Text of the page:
Problem two was that Cape Cod was not where the colonists were supposed to be. Their patent from the Virginia Company of London authorized them to establish a plantation between 38 and 41 degrees north latitude; the tip of Cape Cod was just north of 42 degrees. The group dutifully attempted to sail south, but shoals and contrary winds kiboshed that idea. Some now spoke of splitting up. Contrary to what we imagine, the colonists weren't united by religion. Of the 102 passengers, around 40 were Separatists (i.e., separated from the Church of England), a like number were regular folks recruited by the London merchants who underwrote the expedition, and the balance were hired men, servants, and so on. Finding themselves at odds in a legal no-man's-land, the colonists drafted the Mayflower Compact. The 41 who signed it on November 11 included no women but were otherwise pretty cool, consisting of Seps and non-Seps, masters and servants, all bound by the realization that has animated every republic since: If we don't stick together we're wolf chow.

The question remained exactly where the colonists should set up shop. Looking at the map now, you'd think a little bird would have twittered: Boston! You can found Boston! Apparently not. The choice came down to someplace called Anguum (probably near the present town of Ipswich), or else what the ship's navigator called "Thievish Harbor," in the direction of what's now known as Plymouth Bay. The latter being closer, the colonists headed there and found the location promising, in part because the land had been cleared earlier by Native American farmers who then conveniently died due to European-borne pestilence. The voyagers weren't disposed to be fussy: "We could not now take time for further search or consideration, our victuals being much spent, especially our beer, and it being now the 19th of December" (Mourt's Relation, 1622, commonly attributed to colonists William Bradford and Edward Winslow). Plymouth it was.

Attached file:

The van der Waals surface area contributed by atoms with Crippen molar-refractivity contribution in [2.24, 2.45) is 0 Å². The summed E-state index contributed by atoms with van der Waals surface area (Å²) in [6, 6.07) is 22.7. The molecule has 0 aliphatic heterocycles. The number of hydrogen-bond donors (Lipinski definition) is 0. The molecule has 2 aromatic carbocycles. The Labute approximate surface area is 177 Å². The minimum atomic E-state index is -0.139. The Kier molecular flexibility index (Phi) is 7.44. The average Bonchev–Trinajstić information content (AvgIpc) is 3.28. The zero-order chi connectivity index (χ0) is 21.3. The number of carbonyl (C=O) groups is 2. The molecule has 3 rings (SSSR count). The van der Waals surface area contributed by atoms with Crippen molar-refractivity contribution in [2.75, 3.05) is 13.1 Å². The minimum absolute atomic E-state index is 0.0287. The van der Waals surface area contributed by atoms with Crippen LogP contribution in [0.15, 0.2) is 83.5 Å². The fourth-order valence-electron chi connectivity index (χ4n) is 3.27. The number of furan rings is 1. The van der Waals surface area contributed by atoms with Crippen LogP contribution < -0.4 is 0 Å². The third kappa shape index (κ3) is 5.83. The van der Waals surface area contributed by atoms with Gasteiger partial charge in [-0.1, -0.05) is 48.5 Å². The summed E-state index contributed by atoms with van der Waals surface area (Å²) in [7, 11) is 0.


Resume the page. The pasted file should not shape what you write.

Beer was a dietary mainstay in those days. Chances are the beverage in question was "ship's beer," a not-very-alcoholic concoction that, along with the even weaker "small beer," was drunk in formidable quantities during the colonial era (upwards of a quart per day seems to have been a typical ration). Undoubtedly an advantage was that, unlike more perishable foodstuffs, ship's beer would keep during long voyages and, having been boiled, was likely purer than ordinary water.

The colonists used up their beer by Christmas. At first the ship's captain gave them a little out of the crew's supply, but when sickness, possibly scurvy, began felling the travelers (about half died that first winter), things got ugly. "As this calamity fell among the passengers that were to be left here to plant, and were hasted ashore and made to drink water that the seamen might have the more beer, and one in his sickness desiring but a small can of beer, it was answered that if he were their own father he should have none" (Bradford, History of Plymouth Plantation, circa 1650). The captain relented when his own men began getting sick too, evidently not wanting it to be known to history that, in addition to being late, lost, etc, he was the SOB who hogged the beer.

Source: http://www.straightdope.com/columns/read/2625/did-the-pilgrims-land-on-plymouth-rock-because-they-ran-out-of-beer, accessed 2/8/09.

07 February 2009

Thinking local

What is Brooklyn Local 1?

Let us begin with the caption on the bottle: